252648 Death of Old Age and the Epidemic of Coronary Heart Disease

Tuesday, November 1, 2011: 12:50 PM

Carla Keirns, MD, PhD, MSc , Center for Medical Humanities, Compassionate Care & Bioethics, Stony Brook University, Stony Brook, NY
The campaign against old age—at least on death certificates—was a long time coming. While old age was banished from the recognized lists of causes of death in the early twentieth century, to the consternation of statisticians, physicians continued to certify deaths due to “old age.” From 1880 to 1933, the Census Bureau made efforts to improve the quality and comparability of death certificate data. A pamphlet was sent by the US Census department to every licensed physician in the United States 10 times between 1903 and 1939. The pamphlets showed particular contempt for the laziness of physicians listing “old age”, instructing in 1903: “Old Age: List the disease causing death in the old person. The statement ‘old age' in the vast majority of cases, is simply equivalent to unknown, and shows lack of observation and precision of statement.” Old age appeared as code 167 in International Classification of Diseases 1 (1900), and was banished in editions 2 throu 4, and reintroduced in the 5th edition in 1938 with subcategories of “senility” with and without dementia. In 1948, ICD-6 did away with “old age.” The banishing of uncertainty from the classification system, however, did not remove it from the clinical certification of death, and this paper will use historical mortality statistics for the US to illustrate that some of these deaths were reclassified into categories of cardiac mortality, which was already being recognized as a the leading cause of death in the United States.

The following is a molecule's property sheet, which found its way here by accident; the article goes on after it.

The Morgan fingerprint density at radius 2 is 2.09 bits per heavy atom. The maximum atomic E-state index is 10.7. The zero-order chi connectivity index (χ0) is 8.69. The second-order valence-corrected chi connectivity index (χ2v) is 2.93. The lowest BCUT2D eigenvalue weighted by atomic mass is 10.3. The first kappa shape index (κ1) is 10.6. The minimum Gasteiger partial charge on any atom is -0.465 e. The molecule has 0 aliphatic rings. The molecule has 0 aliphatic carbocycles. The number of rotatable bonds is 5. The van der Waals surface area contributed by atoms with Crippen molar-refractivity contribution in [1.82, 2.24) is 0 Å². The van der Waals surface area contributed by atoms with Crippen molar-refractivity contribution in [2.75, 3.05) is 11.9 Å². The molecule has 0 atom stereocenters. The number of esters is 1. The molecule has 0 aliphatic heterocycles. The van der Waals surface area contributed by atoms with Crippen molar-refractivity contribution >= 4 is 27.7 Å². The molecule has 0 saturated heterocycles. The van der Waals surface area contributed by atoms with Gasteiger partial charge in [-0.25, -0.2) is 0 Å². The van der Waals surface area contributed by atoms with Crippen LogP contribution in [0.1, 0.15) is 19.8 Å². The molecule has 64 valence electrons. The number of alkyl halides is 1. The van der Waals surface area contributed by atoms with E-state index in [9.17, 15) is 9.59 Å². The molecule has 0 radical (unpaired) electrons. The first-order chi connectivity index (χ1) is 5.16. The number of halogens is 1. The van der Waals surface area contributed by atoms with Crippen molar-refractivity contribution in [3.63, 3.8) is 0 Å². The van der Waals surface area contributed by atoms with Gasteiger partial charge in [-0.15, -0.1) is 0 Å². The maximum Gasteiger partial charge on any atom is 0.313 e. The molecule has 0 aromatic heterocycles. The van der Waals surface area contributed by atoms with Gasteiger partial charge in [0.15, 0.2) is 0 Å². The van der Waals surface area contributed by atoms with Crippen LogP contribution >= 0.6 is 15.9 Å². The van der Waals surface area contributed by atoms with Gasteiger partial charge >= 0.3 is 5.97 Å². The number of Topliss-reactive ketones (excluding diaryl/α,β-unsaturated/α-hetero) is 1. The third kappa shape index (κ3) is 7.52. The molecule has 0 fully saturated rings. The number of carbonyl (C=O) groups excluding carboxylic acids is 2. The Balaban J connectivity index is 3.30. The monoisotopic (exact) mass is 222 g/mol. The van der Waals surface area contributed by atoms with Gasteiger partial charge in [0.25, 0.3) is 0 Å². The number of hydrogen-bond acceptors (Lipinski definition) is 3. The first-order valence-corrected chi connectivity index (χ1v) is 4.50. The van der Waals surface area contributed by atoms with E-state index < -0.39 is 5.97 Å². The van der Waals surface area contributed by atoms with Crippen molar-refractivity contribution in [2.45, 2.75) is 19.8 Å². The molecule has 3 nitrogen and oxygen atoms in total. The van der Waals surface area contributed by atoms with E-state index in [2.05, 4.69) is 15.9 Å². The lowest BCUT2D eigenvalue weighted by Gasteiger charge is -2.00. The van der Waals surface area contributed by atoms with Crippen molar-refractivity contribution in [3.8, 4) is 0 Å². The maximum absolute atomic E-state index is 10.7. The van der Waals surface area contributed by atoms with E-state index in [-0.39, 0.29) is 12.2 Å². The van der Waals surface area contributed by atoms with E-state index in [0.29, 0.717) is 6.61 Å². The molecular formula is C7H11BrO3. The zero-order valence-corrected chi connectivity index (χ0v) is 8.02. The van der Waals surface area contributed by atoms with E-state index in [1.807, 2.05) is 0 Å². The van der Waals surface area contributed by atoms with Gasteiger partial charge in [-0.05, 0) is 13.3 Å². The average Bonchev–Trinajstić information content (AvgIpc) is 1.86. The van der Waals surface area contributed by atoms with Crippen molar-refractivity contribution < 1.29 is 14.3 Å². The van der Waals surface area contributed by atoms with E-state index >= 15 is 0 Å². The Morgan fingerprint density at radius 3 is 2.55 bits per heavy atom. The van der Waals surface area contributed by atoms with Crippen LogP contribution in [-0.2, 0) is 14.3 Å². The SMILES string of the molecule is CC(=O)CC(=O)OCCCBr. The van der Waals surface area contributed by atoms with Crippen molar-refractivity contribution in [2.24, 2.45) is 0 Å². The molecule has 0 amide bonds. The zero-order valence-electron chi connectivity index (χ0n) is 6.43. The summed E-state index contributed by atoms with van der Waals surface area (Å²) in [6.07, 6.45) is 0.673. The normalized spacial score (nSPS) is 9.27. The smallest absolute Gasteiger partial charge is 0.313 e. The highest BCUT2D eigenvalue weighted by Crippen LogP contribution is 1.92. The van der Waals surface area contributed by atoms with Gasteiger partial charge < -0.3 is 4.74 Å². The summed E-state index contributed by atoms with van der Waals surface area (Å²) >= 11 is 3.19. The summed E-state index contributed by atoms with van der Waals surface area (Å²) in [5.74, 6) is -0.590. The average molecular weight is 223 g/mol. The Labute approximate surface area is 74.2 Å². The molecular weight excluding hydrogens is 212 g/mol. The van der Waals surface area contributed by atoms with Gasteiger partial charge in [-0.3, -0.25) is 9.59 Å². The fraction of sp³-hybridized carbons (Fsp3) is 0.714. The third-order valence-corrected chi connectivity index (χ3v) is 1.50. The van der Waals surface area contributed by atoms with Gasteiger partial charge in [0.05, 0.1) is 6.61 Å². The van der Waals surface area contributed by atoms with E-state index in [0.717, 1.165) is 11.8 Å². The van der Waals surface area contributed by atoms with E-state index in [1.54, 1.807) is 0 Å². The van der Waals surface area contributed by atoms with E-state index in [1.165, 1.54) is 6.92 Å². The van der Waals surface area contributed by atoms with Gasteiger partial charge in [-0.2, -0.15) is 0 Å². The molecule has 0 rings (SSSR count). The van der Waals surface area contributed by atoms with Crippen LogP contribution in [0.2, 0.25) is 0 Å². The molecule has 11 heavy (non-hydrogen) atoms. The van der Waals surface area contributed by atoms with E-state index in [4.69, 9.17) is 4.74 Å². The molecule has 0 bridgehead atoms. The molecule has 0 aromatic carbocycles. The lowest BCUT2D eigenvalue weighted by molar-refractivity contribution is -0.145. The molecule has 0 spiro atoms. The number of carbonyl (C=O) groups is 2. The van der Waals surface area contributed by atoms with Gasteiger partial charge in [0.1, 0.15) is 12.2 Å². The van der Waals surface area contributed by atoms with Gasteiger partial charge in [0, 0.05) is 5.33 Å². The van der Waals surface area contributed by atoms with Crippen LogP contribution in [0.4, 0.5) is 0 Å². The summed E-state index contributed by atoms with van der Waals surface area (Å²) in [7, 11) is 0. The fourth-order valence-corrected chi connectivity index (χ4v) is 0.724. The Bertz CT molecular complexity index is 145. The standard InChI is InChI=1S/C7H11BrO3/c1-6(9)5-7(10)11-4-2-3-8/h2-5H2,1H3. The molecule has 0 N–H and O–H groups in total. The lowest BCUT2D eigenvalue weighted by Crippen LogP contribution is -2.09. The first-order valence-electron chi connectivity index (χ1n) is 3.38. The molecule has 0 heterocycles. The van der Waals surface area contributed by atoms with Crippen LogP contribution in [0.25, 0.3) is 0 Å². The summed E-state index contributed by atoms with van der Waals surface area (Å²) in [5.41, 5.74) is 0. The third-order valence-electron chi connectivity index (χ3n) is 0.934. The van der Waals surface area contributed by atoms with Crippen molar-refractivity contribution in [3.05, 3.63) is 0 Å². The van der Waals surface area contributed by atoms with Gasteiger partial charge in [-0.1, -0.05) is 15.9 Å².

Learning Areas:
Public health or related public policy
Social and behavioral sciences

Learning Objectives:
Explain the ways that changes in death classification rules and categories can alter mortality statistics. Analyze health statistics over long periods with greater insight, particularly to the effect of broad changes in disease ecology and life expectancy on classification.

Presenting author's disclosure statement:

Qualified on the content I am responsible for because: I am qualified to give this presentation because I have been doing research and publishing on the history of chronic disease and death certification in the United States for over 10 years
Any relevant financial relationships? No

I agree to comply with the American Public Health Association Conflict of Interest and Commercial Support Guidelines, and to disclose to the participants any off-label or experimental uses of a commercial product or service discussed in my presentation.